The word processing revolution: a boon or a bane for writing quality?

I was discussing the writing process with a friend the other day, a former New York Times journalist. I quoted Fran Lebowitz from the documentary Public Speaking: she hates writing. People hate, she proposes, what they do well. My friend countered that nowadays that he finds the entire process enjoyable. Perhaps, he proposed, it’s the 10,000 hours of practice. I replied that I enjoy the first step–the brainstorming–but often find the next step–organizing and formulating what I’ve brainstormed till everything seems clearly articulated and connected–painfully challenging. 

What keeps me going is anticipating the pleasure of what comes next. Taking what’s finally all out there on paper and more or less intelligible and editing the heck out of it: that has long been one of my favorite pastimes. 

But that wasn’t always the case.

What made the difference for me wasn’t 10,000 hours of practice: I couldn’t have possibly gotten to that point. Instead, it’s the Editing Revolution that occurred when word processors replaced typewriters. Back in the Dark Ages, we mostly revised by hand, creating a mess of cross-outs and carets and arrows and numbers. Less often, for good reason, we retyped entire pages. Often we turned in papers that cried out for further revisions: we’d run out of time or were thoroughly fed up.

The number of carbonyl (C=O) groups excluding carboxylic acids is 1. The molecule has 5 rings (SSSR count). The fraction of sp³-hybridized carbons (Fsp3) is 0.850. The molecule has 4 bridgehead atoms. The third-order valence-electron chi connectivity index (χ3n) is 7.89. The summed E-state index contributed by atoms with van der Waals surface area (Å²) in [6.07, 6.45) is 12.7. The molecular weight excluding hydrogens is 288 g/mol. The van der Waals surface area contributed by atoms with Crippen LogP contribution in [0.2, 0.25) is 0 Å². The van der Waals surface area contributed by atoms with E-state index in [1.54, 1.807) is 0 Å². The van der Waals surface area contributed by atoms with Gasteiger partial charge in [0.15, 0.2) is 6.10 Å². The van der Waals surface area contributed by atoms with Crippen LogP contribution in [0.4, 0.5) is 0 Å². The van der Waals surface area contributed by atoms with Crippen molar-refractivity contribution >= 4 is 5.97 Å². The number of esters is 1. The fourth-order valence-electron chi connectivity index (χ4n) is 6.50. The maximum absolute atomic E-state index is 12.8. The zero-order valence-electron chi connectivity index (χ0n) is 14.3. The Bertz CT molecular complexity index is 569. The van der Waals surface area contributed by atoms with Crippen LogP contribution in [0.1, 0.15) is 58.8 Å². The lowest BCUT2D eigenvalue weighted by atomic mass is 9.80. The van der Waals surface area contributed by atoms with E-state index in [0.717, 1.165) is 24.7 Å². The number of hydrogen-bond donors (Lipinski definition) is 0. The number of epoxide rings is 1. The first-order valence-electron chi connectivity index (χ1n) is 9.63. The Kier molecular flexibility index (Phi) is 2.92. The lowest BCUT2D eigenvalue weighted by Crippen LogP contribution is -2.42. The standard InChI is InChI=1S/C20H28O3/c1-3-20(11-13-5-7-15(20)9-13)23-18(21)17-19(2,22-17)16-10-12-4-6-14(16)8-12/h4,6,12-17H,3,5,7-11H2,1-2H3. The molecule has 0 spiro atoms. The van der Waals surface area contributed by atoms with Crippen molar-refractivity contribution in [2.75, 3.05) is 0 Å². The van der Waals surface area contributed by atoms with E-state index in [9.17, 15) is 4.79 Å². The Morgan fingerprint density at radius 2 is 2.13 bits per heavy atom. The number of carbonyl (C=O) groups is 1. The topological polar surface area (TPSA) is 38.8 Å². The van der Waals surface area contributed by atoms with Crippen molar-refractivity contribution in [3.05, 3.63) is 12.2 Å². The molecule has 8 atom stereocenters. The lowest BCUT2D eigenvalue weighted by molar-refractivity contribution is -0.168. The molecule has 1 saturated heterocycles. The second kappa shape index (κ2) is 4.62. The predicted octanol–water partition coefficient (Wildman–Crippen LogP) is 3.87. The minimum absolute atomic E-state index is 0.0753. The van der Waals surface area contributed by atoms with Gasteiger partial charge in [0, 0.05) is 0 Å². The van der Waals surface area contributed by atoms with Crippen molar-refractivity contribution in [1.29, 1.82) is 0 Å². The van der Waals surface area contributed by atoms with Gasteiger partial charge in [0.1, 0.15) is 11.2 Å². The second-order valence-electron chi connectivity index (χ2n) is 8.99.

After the Editing Revolution, most of the deterrents to revising vanished. Editing became nearly friction-less, requiring just a few points, clicks, and taps. And if a writer is unsure which wordings or structures or sentence and paragraph boundaries are optimal, she has at her fingertips the tools for “writing experiments”: for trying out different sentences and seeing/hearing how they sound. I do this all the time (I’m doing it now), and the feedback is immediate. I often say that the best writing instructor I’ve ever had is my word processor.

And I don’t think I’m alone in this–at least among people of my generation and earlier, the people who went through the Editing Revolution.

But I’m not so sure about today’s students–as this Out in Left Field post from about nine years ago has reminded me. While word processing has made it really easy to revise, it’s also made it easy to brain dump. And it’s made it possible to outsource all the editing to the machine in front of us.

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